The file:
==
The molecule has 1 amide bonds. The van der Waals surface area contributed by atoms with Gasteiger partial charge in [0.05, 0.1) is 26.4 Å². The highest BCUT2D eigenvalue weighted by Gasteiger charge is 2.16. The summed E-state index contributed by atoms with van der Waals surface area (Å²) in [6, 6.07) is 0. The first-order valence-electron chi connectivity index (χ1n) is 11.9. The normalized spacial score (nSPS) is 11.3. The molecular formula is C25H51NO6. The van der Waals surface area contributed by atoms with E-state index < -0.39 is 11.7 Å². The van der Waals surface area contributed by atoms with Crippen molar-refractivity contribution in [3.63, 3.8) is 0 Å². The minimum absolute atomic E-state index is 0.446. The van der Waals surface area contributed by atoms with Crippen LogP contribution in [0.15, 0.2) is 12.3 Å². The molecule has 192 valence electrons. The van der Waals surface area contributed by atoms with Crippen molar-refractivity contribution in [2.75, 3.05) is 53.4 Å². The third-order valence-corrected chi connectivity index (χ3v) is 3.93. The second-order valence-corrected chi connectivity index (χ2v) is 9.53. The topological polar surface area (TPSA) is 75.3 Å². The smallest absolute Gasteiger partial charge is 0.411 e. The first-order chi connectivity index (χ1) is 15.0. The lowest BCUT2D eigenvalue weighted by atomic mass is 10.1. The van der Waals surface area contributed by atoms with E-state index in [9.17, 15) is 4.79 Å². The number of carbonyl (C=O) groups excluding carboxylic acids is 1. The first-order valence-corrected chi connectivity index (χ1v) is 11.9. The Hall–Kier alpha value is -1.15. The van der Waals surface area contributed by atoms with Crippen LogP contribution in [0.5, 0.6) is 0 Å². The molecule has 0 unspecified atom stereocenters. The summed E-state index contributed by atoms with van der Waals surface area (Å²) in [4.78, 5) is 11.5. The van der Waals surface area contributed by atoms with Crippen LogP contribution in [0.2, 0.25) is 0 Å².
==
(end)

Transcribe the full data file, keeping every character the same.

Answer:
The molecule has 1 amide bonds. The van der Waals surface area contributed by atoms with Gasteiger partial charge in [0.05, 0.1) is 26.4 Å². The highest BCUT2D eigenvalue weighted by Gasteiger charge is 2.16. The summed E-state index contributed by atoms with van der Waals surface area (Å²) in [6, 6.07) is 0. The first-order valence-electron chi connectivity index (χ1n) is 11.9. The normalized spacial score (nSPS) is 11.3. The molecular formula is C25H51NO6. The van der Waals surface area contributed by atoms with E-state index < -0.39 is 11.7 Å². The van der Waals surface area contributed by atoms with Crippen molar-refractivity contribution in [3.63, 3.8) is 0 Å². The minimum absolute atomic E-state index is 0.446. The van der Waals surface area contributed by atoms with Crippen LogP contribution in [0.15, 0.2) is 12.3 Å². The molecule has 192 valence electrons. The van der Waals surface area contributed by atoms with Crippen molar-refractivity contribution in [2.75, 3.05) is 53.4 Å². The third-order valence-corrected chi connectivity index (χ3v) is 3.93. The second-order valence-corrected chi connectivity index (χ2v) is 9.53. The topological polar surface area (TPSA) is 75.3 Å². The smallest absolute Gasteiger partial charge is 0.411 e. The first-order chi connectivity index (χ1) is 15.0. The lowest BCUT2D eigenvalue weighted by atomic mass is 10.1. The van der Waals surface area contributed by atoms with E-state index in [9.17, 15) is 4.79 Å². The number of carbonyl (C=O) groups excluding carboxylic acids is 1. The first-order valence-corrected chi connectivity index (χ1v) is 11.9. The Hall–Kier alpha value is -1.15. The van der Waals surface area contributed by atoms with Crippen LogP contribution in [0.5, 0.6) is 0 Å². The molecule has 0 unspecified atom stereocenters. The summed E-state index contributed by atoms with van der Waals surface area (Å²) in [4.78, 5) is 11.5. The van der Waals surface area contributed by atoms with Crippen LogP contribution in [0.2, 0.25) is 0 Å².